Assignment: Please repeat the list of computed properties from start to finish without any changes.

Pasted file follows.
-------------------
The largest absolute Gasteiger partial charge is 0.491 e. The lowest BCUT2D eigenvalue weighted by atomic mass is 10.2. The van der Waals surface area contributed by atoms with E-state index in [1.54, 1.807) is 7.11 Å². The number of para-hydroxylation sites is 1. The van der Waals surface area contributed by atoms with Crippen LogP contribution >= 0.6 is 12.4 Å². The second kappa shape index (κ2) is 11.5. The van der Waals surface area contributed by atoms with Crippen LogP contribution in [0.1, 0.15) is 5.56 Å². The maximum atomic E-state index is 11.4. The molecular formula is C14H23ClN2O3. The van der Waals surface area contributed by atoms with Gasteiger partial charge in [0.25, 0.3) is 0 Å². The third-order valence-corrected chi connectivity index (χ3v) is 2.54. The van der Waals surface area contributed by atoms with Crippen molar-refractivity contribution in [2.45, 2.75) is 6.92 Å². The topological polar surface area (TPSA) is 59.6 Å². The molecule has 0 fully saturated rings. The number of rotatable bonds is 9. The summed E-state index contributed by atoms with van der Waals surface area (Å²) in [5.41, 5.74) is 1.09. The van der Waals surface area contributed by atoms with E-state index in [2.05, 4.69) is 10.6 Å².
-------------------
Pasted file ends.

The largest absolute Gasteiger partial charge is 0.491 e. The lowest BCUT2D eigenvalue weighted by atomic mass is 10.2. The van der Waals surface area contributed by atoms with E-state index in [1.54, 1.807) is 7.11 Å². The number of para-hydroxylation sites is 1. The van der Waals surface area contributed by atoms with Crippen LogP contribution >= 0.6 is 12.4 Å². The second kappa shape index (κ2) is 11.5. The van der Waals surface area contributed by atoms with Crippen LogP contribution in [0.1, 0.15) is 5.56 Å². The maximum atomic E-state index is 11.4. The molecular formula is C14H23ClN2O3. The van der Waals surface area contributed by atoms with Gasteiger partial charge in [0.25, 0.3) is 0 Å². The third-order valence-corrected chi connectivity index (χ3v) is 2.54. The van der Waals surface area contributed by atoms with Crippen molar-refractivity contribution in [2.45, 2.75) is 6.92 Å². The topological polar surface area (TPSA) is 59.6 Å². The molecule has 0 fully saturated rings. The number of rotatable bonds is 9. The summed E-state index contributed by atoms with van der Waals surface area (Å²) in [5.41, 5.74) is 1.09. The van der Waals surface area contributed by atoms with E-state index in [2.05, 4.69) is 10.6 Å².